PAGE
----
In the eye of the storm
- Tragedy on the Annapurna Circuit, the country’s most popular trekking route, could have been avoided
Oct 22, 2014-
They appeared shell shocked and numb as they struggled to come to terms with the loss of a compatriot far from home. I didn’t get the names of the four Polish nationals who lost a friend on Thorong Pass. A relatively experienced group of trekkers, they’d checked the weather report on the internet and while it didn’t promise to be favourable, they never expected the devastation Hudhud’s after-effects would wreak in the Nepali mountains. Lost and battling whirlwind snows, one trekker’s faint GPS signal guided them back to the trail and to safety down the pass. Frostbitten, exhausted, and emotionally drained, their only thought was to get home. Their leader, according to the owner of the tea house in Muktinath where the group was recovering, had been an experienced trekker who’d crossed the Thorong Pass numerous times.
A few teahouses away, three men from Calcutta waited for word of the fourth
member of their group. During the storm high on the pass, some French trekkers had literally dragged the exhausted men and guided them to safety. Army rescuers had recovered the body of their young porter, frozen stiff and wrapped in a green jacket loaned to him by one of the groups. Three days after a blizzard took Nepal’s northwest by storm on October 14, killing at least 40 people across Manang, Mustang, and Dolpo, their friend was flown off the pass and into Muktinath in a body bag. The tragedy has sparked international criticism and finger-pointing at the government and within Nepal’s tourism fraternity.
Few were prepared
Few were prepared
I know the Manang and Mustang valleys relatively well, having made numerous treks in the region, including to Nar and Phu and Thorong Pass, where more than 20 people perished. The tragedy and body count on the country’s most popular trekking route could, and should, have been avoided, especially during peak season. The Annapurna Conservation Area Project has numerous check points across the circuit, and there’s a Himalayan Rescue Association (HRA) station in Manang village, the largest settlement before the Thorong Pass, where doctors mainly treat trekkers suffering from high altitude. There are intermittent police check posts along the trail and the Nepal Army has battalions in the district headquarters of Manang and Mustang. The latter has a mountaineering school in Jomsom.
As part of a media team reporting on rescue and recovery operations in the aftermath of the storm, and in conversation with trekkers, Army rescue teams, local villagers, and tourism entrepreneurs, it was clear that few were prepared for the enormity of the storm. Trekkers who raised concerns about pending bad weather, received little or no information that may have altered their decision to follow the crowds on Thorong, many of them inexperienced trekkers on a mountain holiday in Nepal. Communication was zip.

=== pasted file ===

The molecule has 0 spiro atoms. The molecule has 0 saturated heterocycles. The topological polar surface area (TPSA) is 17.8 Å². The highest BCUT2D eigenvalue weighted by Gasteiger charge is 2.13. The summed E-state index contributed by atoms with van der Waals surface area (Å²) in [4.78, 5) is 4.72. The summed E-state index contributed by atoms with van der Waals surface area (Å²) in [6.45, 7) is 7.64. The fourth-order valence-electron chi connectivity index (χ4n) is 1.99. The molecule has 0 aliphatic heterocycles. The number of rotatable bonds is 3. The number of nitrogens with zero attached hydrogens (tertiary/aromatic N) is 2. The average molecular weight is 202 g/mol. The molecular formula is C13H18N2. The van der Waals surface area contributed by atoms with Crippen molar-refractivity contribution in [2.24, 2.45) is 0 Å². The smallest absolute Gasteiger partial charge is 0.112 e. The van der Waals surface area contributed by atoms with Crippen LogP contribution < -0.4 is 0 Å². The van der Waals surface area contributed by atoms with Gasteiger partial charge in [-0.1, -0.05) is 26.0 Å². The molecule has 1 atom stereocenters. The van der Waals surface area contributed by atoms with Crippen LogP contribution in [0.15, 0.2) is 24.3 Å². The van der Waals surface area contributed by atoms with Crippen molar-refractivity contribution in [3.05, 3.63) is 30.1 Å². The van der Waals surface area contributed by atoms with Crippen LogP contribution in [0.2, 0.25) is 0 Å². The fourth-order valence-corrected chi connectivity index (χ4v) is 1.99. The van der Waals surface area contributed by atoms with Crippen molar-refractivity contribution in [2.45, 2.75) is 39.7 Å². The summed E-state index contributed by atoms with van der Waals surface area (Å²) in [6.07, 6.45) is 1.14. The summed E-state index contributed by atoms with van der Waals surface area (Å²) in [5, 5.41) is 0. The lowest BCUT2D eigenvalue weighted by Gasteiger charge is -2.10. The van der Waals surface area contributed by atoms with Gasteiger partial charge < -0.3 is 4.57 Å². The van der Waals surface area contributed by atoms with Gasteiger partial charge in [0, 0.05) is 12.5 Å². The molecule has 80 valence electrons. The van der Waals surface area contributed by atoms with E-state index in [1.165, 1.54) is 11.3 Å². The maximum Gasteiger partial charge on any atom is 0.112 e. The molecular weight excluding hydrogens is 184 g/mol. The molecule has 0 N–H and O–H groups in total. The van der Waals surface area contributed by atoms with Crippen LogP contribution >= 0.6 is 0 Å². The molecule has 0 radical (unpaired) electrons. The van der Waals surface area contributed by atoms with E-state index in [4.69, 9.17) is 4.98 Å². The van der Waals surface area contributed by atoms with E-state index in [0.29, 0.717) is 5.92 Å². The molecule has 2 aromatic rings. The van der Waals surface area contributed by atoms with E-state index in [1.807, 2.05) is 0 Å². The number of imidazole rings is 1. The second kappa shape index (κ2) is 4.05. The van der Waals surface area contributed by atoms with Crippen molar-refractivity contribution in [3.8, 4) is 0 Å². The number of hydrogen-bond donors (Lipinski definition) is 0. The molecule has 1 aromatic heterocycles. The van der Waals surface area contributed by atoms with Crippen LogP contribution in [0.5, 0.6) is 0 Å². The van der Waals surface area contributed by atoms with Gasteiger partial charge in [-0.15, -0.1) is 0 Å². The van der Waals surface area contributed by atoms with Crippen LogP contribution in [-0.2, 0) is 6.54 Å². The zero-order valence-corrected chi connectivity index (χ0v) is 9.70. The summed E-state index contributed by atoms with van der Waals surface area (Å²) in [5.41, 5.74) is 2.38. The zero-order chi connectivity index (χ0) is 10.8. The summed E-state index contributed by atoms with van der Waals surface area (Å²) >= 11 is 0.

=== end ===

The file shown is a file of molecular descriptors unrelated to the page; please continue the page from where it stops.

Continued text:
During and after the storm, the Nepal Army took charge of the rescue and recovery operations from their base in Muktinath, trying to recover bodies that had been flung off the main trail and entrenched in dips, and flying out those still stranded in shelters across the pass. On the ground, lack of coordination among government and tourism entities was apparent, as confusion reigned over who was in charge and responsible. As usual, Nepali authorities reacted. As the government scrambled together a rescue monitoring and coordination committee and promised better and timely weather reporting systems, presumably after facing scathing criticism in Parliament over the delayed emergency response, the tourism minister and Members of Parliament from Mustang and neighboring Manang made a flying visit to Muktinath. During a briefing by Army personnel, they appeared to have little grasp of what was going on.
The 13th and 14th of October saw incessant rain in Kathmandu, which normally means snow in the mountains. On 14th noon, a concerned Mustang local in Kathmandu called the Army’s mountaineering school in Jomsom to get an update of the weather and the possibility that trekkers might be caught in extreme conditions on the pass. The Army mobilised its men in Jomsom that same evening. In January, trained Army climbers had rescued several Nepali youths lost in deep snow on the Thorong Pass following change in weather conditions. One of the trekkers succumbed to the cold. It appears lessons have still not been learnt.
Extreme situations evoke extreme reactions. Tensions and emotions run high. A distraught trekker, rescued by a Nepal Army chopper early in the day, screamed at Army rescuers for not getting her spouse off the pass fast enough. He was among the fitter trekkers who was stranded, neither able to go back to Manang nor proceed on to Muktinath as the pass was completely blocked. He was rescued on a later flight. The woman swore that she’d never return to Nepal.
Yet others like Subrata Dutta, an amateur photographer from Calcutta, cannot ignore the lure of Nepal’s Himalayas. He says he will visit again. His two companions are not so sure. Nepal owes it to Subrata and others like him to make their visit enjoyable as well as safe.
Limbu is a freelance journalist who has trekked widely in Manang and Mustang. She runs a hotel in Jomsom with her husband
Published: 23-10-2014 08:45